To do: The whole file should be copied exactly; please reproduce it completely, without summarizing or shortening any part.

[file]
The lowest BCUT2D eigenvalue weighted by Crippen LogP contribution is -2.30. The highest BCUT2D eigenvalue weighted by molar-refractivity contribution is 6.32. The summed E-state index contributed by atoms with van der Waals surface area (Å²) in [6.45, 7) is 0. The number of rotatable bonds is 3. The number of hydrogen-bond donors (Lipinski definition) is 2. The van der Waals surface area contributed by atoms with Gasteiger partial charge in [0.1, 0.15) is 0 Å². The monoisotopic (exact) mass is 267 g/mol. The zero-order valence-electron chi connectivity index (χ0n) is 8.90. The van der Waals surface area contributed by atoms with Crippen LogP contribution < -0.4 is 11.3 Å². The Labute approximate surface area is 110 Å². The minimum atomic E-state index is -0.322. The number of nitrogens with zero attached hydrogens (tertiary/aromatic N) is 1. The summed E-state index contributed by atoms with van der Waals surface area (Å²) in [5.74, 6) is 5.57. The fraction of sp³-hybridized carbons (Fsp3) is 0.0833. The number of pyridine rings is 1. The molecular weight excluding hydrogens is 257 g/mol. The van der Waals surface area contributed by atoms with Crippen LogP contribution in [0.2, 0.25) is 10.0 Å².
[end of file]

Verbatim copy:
The lowest BCUT2D eigenvalue weighted by Crippen LogP contribution is -2.30. The highest BCUT2D eigenvalue weighted by molar-refractivity contribution is 6.32. The summed E-state index contributed by atoms with van der Waals surface area (Å²) in [6.45, 7) is 0. The number of rotatable bonds is 3. The number of hydrogen-bond donors (Lipinski definition) is 2. The van der Waals surface area contributed by atoms with Gasteiger partial charge in [0.1, 0.15) is 0 Å². The monoisotopic (exact) mass is 267 g/mol. The zero-order valence-electron chi connectivity index (χ0n) is 8.90. The van der Waals surface area contributed by atoms with Crippen LogP contribution < -0.4 is 11.3 Å². The Labute approximate surface area is 110 Å². The minimum atomic E-state index is -0.322. The number of nitrogens with zero attached hydrogens (tertiary/aromatic N) is 1. The summed E-state index contributed by atoms with van der Waals surface area (Å²) in [5.74, 6) is 5.57. The fraction of sp³-hybridized carbons (Fsp3) is 0.0833. The number of pyridine rings is 1. The molecular weight excluding hydrogens is 257 g/mol. The van der Waals surface area contributed by atoms with Crippen LogP contribution in [0.2, 0.25) is 10.0 Å².